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Agyapa Deal: ECOWAS court dismisses case filed by 3 anti-corruption bodies

The court held that the applicants did not provide any evidence to show that the Agyapa deal will deprive Ghanaians of their common wealth

A three member-panel of the Community Court of Justice (CCJ) of the Economic Community of West African States (ECOWAS), has dismissed an action filed in the court by three anti-corruption bodies in Ghana seeking an order of the court to restrain the government of Ghana (GoG) from implementing the Agyapa Royalties deal.

The ECOWAS court held that the three applicants did not provide any evidence to suggest, as alleged by them that the Agyapa deal will deprive the Ghanaian people of their common wealth.

The court further underlined the fact that the Minerals Income Investment Fund (MIIF) and the processes of setting up Agyapa Royalties as well as the floating of it shares on the London Stock Exchange (LSE) were all approved by Parliament in a transparent and legitimate manner.

The court also supported the government of Ghana position that Agyapa was 100% owned by the state and that the 49% intended to be floated on the LSE could not be misconstrued as depriving the people of Ghana of their common wealth.

The action was instituted on 30 December 2020, by Transparency International, a corporate body registered in Berlin, Germany, Ghana Integrity Initiative (GII), non-profit civil empowerment organization and Ghana Anti-Corruption Coalition (GACC), a civil society organization registered in Ghana.

The judgement of the panel which comprised Justice Dupe Atoki, Justice Sengu Mohamed Koroma and Justice Ricardo Claudio Monteiro Concalves, is dated 10 July 2023

Reliefs Sought

The three applicants according to the 34-page judgement, were seeking six (6) reliefs:

First, they (the three applicants) prayed the court for “a declaration that the Defendant’s (Government of Ghana) actions towards entering into a relationship agreement with Minerals Income Investment Fund (MIIF) and Agyapa Royalties Limited in respect of transactions surrendering the sovereignty of Ghana over its gold mineral resources in perpetuity constitutes an interference with the right guaranteed under Article 21(1) of the African Charter on Human and Peoples Rights as well as violation of Articles 2(1) And (2), 3(1), 16(1) and 17(3) of The Revised African Convention On The Conservation Of Nature And Natural Resources (revised Maputo Convention).

Secondly, the applicants also sought “an order restraining the Defendant from implementing the Agyapa deal, and cancelling/terminating the already existing contracts.

Thirdly, “an order mandating the Defendant, where it desires to raise immediate funds from gold royalties, to restart the planning, impact assessment, consultations and other preparations in line with its international human rights law obligations”.

Fourthly, “an order mandating the Defendant to undertake a thorough and impartial investigation into the alleged corruption offences and ensure that any alleged perpetrators are brought to justice and held accountable for any violations.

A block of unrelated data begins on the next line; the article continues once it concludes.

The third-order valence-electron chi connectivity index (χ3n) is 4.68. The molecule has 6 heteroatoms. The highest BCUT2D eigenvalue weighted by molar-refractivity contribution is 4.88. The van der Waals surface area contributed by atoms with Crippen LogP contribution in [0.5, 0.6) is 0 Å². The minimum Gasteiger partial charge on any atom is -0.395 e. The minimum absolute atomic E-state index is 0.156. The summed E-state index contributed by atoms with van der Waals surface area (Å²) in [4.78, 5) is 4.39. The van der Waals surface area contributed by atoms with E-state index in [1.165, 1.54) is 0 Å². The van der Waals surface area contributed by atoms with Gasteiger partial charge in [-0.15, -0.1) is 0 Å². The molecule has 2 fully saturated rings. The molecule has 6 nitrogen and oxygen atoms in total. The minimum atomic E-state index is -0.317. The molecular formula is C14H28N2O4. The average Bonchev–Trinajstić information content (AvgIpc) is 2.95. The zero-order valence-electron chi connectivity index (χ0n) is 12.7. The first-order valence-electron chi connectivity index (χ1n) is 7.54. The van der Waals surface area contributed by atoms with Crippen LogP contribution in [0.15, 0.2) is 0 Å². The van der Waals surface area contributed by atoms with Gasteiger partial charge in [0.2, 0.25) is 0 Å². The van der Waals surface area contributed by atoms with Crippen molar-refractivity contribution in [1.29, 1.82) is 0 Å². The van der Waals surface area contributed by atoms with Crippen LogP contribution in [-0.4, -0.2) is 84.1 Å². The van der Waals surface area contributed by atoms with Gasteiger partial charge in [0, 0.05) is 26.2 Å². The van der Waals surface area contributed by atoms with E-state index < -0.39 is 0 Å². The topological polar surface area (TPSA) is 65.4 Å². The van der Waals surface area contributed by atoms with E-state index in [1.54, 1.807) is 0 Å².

Fifthly, “an order mandating the Defendant to immediately review its existing relevant national laws and policies to:

a. Provide for adequate and effective safeguards against violation of the Right to Free Disposal of Wealth and Natural Resources by public officials and public bodies.

b. Follow Revised ECOWAS Treaty’s fundamental principles enshrined in Article 4 paragraphs (8) and (h) and ensure compliance with its article 31.

c. Ensure that any entity with the function of sovereign wealth fund complies with the best international standards, such as the Santiago Principles and lastly other consequential order(s) as the court may deem fit to grant in the circumstance”.

Preliminary objection

The judgment also captured the court’s earlier ruling in which it expunged the name of the first applicant, Transparency International, from the list of applicants on the grounds that it had not demonstrated its interest in the matter and was not a Member of the ECOWAS Community based on the preliminary objection of the respondent, the Republic of Ghana.

GoG response

The government of Ghana (Respondent) in its response to the contention of the applicants submitted “that the Parliament of the Respondent State (Parliament of Ghana) approved five agreements comprising of the Mineral Royalties Investment Agreement (Investment Agreement) and four other related agreements.

GoG also submitted that the MIIF was established by the MIIF Act 2018 (Act 978) as amended by the MIIF Act 2020 (Act 1024) and the mandate of the MIIF is to manage the equity interests of the Respondent in mining companies and receive royalties on behalf of the Respondent.

The Respondent further narrated that the MIIF is mandated to create SPVs in any jurisdiction and to procure listing of the same on a reputable Stock Exchange.

Government again stated in its response that the investment agreement provided the terms under which Agyapa Royalties Limited is to be incorporated as an SPV and that MIIF is to hold 5 1% of the shares in Agyapa on behalf of the Respondent and the people of Ghana and the remainder (49%) is to be listed on the London Stock Exchange and Ghana Stock Exchange simultaneously.

The government of Ghana in its response, refuted the allegation of the three applicants that the purported monetization of the royalties with respect to gold mining activities or extraction accruing to the citizens constitutes an interference with their rights.